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Follow the leader: Steedman v Greater Western Water Corporation [2023] VCAT 128

by Website Administrator


In Steedman, the Tribunal clarified how the doctrine of precedent and stare decisis applies and operates within the context of the Tribunal’s jurisdiction and in doing so, confirmed that the six-year limitation period in s 5(1)(a) or (d) of the Limitation of Actions Act 1958 (LAA) does not apply to certain statutory causes of action commenced in the Tribunal.

The Applicant brought a claim for compensation for a flow of water by a water authority under ss 157(1) and 19 of the Water Act 1989 (Vic) (Water Act)  The water authority contended that the action was barred by operation of s 5(1)(a) or (d) of the LAA.
That contention fell to be considered in light of two conflicting decisions of the Supreme Court of Victoria: the decision of McDonald J in Lanigan v Circus Oz & Ors [2022] VSC 35 (Lanigan) and that of Osborne J in Ajaimi v Giswick Pty Ltd [2022] VSC 131 (Ajaimi).  Ajaimi was decided shortly after Lanigan and did not refer to Lanigan.

In Lanigan, McDonald J decided that s 5(1) of the LAA did not apply to a statutory claim for compensation under the Equal Opportunity Act 2010 in the Tribunal because the claim was not an ‘action’ as defined in s 3 of the LAA: an ‘action’ is restricted to a proceeding in a ‘court’.

In Ajaimi, Osborne J decided that s 5 of the LAA did apply to an ‘action’ in the Tribunal in respect of a contractual claim.

Quigley J and Wilson DP, sitting as members of the Tribunal, explained in Steedman

  • the doctrine of precedent – respecting decisions of courts higher in the hierarchy – binds the Tribunal to follow decisions of higher courts unless properly distinguishable to the case to be decided (at [66]);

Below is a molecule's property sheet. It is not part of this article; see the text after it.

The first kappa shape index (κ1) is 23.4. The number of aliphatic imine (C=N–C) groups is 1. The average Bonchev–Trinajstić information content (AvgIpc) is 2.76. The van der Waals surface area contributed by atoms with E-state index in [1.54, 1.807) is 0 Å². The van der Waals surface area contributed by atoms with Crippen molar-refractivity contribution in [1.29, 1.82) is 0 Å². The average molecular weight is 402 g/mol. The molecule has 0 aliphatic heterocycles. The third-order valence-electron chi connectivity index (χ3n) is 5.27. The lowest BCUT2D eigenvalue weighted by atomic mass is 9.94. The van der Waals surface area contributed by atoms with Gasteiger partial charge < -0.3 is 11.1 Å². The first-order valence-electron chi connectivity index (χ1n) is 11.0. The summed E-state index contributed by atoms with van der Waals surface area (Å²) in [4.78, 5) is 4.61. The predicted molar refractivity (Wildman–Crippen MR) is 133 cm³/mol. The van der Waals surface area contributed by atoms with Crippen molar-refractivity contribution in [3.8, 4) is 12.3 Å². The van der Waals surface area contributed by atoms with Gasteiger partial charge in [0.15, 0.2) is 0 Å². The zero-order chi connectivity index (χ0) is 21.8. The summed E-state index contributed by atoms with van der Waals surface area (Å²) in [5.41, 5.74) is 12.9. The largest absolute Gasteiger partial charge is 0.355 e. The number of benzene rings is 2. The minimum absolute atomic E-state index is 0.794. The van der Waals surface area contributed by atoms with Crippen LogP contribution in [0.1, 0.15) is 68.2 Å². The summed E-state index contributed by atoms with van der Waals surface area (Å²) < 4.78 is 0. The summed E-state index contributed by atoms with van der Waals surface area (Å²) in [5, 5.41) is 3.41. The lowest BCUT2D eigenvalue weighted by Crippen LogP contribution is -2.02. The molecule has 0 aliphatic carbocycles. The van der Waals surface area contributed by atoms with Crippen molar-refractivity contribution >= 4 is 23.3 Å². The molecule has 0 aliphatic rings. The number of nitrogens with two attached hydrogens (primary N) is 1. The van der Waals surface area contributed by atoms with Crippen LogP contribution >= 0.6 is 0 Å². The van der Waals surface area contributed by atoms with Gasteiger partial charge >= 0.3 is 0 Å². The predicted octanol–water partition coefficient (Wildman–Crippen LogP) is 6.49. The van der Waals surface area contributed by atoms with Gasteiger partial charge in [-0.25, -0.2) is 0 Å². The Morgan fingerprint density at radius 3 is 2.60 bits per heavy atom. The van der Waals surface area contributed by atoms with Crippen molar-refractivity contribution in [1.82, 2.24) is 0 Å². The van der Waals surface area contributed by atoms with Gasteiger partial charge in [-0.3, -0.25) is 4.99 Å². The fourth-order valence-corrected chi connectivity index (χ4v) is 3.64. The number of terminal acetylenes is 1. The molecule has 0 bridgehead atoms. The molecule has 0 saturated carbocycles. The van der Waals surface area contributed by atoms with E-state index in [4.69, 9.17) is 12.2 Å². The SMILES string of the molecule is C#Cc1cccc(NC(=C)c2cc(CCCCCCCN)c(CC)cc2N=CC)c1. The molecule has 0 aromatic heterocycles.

• the doctrine of precedent binds the Tribunal in both its exercise of judicial and administrative power (at [57]);
  • the doctrine of stare decisis obliges a court to apply decisions at that court’s hierarchical level unless they are manifestly wrong (at [59], [61], [62]); and
  • where there are two decisions from the same court higher in the hierarchy and the latter appears to not have followed the earlier decision, the earlier decision must be followed unless it was plainly wrong (at [52], [97]).

Because it was decided earlier and, as a jurisdiction of lower order in the hierarchy, the Tribunal considered itself bound by Lanigan because it was indistinguishable as a statutory claim, and Ajaimi was distinguishable as a contractual claim ([88], [89], and [97]).  However, the Tribunal considered that, absent the above principles, it would have applied Ajaimi ([78]).  The inconsistency between the two decisions was therefore left for a superior court to rule on.

The Tribunal also found that, even though it was not obliged to consider the issue, a claim under the Water Act does not fall within the scope of s 5 LAA because it is neither an ‘action’ founded in tort or for damages for breach of statutory duty ( [99] to [111]), nor is it an ‘action’ to recover a sum recoverable by virtue of an enactment ( [112] – [117]).

As a side, but important, note for practitioners, the Tribunal commented in footnote 89 that if a party intends to rely on an unreported decision it must, according to an archived but not revoked practice note, bring it to the other party’s attention and seek, and be granted, leave of the court before it can be relied upon.

Andrew Downie and Andrew Blunt

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